10. Provide exercise, training and mental stimulation. Heelers are dogs who need a job and their brain and body thrives when they provided with exercise, training and mental stimulation. Play with your puppy in constructive ways that reinforce calm behaviors (have your puppy sit before you toss a ball), train your puppy impulse control (ask your puppy to sit before putting the food bowl down, before petting, before opening a door, before putting the leash on) and polite leash walking, and use brain games to keep your pup busy.
11. Caution with high-impact exercise. While some exercise and mental stimulation is helpful, puppies should not be overly exercised until their growth plates have closed. This means very long hikes, repetitive jumping, jogging etc. should be avoided at least until a veterinarian has provided approval for these activities.
12. Watch for cranky pups! Finally, something to consider is that puppies sleep a lot and it's important for their development that they receive enough sleep. Sometimes when puppies are acting out by nipping, they are just cranky and need some rest. Putting these pups in a crate or behind a baby gate to enjoy a safe chew toy in a quiet room can allow them to relax, and after chewing, they will most likely fall asleep.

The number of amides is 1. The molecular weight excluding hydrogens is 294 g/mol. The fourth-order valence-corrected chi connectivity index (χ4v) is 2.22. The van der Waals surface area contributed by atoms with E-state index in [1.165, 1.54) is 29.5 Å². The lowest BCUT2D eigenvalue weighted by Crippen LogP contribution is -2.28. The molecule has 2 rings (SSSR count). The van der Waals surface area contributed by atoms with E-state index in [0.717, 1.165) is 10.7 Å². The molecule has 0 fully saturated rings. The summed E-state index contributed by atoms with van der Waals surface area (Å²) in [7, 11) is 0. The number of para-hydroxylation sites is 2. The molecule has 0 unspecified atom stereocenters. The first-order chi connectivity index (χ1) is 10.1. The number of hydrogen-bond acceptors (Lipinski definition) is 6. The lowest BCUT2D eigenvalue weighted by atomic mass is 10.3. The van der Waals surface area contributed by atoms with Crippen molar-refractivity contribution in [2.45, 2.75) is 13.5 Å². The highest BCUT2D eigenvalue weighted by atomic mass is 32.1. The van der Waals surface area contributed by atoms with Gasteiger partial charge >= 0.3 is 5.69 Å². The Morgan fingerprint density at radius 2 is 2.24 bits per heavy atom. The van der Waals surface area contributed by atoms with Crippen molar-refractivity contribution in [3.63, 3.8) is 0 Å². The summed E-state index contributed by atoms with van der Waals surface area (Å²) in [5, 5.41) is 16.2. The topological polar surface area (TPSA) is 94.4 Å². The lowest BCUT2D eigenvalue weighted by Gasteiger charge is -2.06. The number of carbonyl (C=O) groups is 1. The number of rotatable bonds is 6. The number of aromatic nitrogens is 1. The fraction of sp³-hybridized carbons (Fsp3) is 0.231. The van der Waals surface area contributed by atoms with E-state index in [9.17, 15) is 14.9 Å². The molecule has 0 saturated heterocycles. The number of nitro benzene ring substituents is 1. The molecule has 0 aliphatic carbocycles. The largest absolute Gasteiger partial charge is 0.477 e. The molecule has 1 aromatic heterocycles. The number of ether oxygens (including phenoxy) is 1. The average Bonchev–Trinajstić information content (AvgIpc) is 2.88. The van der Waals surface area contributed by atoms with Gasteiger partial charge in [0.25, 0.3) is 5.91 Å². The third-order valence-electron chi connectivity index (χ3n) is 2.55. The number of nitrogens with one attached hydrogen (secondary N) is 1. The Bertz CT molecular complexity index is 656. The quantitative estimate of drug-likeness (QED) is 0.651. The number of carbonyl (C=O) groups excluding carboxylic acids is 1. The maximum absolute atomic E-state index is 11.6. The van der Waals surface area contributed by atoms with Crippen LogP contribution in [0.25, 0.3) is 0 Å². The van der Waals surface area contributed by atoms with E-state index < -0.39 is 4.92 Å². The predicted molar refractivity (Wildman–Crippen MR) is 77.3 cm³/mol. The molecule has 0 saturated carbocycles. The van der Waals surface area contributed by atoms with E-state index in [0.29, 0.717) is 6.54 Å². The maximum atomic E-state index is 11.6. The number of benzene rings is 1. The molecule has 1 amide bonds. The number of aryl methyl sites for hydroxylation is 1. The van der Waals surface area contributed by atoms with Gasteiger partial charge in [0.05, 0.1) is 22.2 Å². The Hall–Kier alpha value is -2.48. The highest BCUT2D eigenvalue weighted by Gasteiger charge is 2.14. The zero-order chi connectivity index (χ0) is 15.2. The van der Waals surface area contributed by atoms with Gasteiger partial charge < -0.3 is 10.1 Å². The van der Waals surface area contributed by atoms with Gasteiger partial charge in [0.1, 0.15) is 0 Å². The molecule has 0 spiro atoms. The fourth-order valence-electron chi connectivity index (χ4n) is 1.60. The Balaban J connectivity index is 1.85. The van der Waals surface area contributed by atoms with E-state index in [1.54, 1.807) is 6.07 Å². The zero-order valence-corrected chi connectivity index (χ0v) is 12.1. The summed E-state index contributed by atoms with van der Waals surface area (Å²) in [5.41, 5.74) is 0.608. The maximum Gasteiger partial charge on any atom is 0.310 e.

In general, positive training methods work best with this breed and make training more fun for the owner as well. These are smart dogs and if you make learning enjoyable, they will want to learn.— Australian Cattle Dog Club of America
Moving Forward: Activities for the Future
Heelers are dogs who need a job and purpose in their lives in order for their well-being (and their owner's well-being too!). Once physically mature, heelers can be employed in a variety of activities that will keep their minds and bodies entertained. These activities include the sports of agility or Treibball, herding or tracking, and rally obedience events.
Australian Cattle Dog Having a Blast "Herding" an Exercise Ball
This article is accurate and true to the best of the author’s knowledge. It is not meant to substitute for diagnosis, prognosis, treatment, prescription, or formal and individualized advice from a veterinary medical professional. Animals exhibiting signs and symptoms of distress should be seen by a veterinarian immediately.
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© 2019 Adrienne Janet Farricelli